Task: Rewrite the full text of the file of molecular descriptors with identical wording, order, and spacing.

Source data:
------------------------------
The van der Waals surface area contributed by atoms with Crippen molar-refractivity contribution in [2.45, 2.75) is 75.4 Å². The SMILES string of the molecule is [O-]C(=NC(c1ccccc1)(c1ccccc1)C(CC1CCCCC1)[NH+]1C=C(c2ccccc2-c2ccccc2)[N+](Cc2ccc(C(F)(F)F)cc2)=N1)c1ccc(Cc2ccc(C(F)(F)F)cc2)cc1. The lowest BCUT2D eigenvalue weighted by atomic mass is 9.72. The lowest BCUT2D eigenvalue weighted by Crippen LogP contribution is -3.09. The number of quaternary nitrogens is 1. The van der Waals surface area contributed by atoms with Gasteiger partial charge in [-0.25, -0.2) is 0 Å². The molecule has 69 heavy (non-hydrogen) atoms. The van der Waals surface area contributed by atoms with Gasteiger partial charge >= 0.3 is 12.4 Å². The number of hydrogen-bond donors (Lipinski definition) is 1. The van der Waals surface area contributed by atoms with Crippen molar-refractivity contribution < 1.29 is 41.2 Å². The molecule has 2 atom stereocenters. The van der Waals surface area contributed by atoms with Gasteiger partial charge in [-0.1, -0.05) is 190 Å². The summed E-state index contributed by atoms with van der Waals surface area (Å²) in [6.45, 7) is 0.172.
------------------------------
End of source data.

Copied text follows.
The van der Waals surface area contributed by atoms with Crippen molar-refractivity contribution in [2.45, 2.75) is 75.4 Å². The SMILES string of the molecule is [O-]C(=NC(c1ccccc1)(c1ccccc1)C(CC1CCCCC1)[NH+]1C=C(c2ccccc2-c2ccccc2)[N+](Cc2ccc(C(F)(F)F)cc2)=N1)c1ccc(Cc2ccc(C(F)(F)F)cc2)cc1. The lowest BCUT2D eigenvalue weighted by atomic mass is 9.72. The lowest BCUT2D eigenvalue weighted by Crippen LogP contribution is -3.09. The number of quaternary nitrogens is 1. The van der Waals surface area contributed by atoms with Gasteiger partial charge in [-0.25, -0.2) is 0 Å². The molecule has 69 heavy (non-hydrogen) atoms. The van der Waals surface area contributed by atoms with Gasteiger partial charge >= 0.3 is 12.4 Å². The number of hydrogen-bond donors (Lipinski definition) is 1. The van der Waals surface area contributed by atoms with Crippen molar-refractivity contribution < 1.29 is 41.2 Å². The molecule has 2 atom stereocenters. The van der Waals surface area contributed by atoms with Gasteiger partial charge in [-0.1, -0.05) is 190 Å². The summed E-state index contributed by atoms with van der Waals surface area (Å²) in [6.45, 7) is 0.172.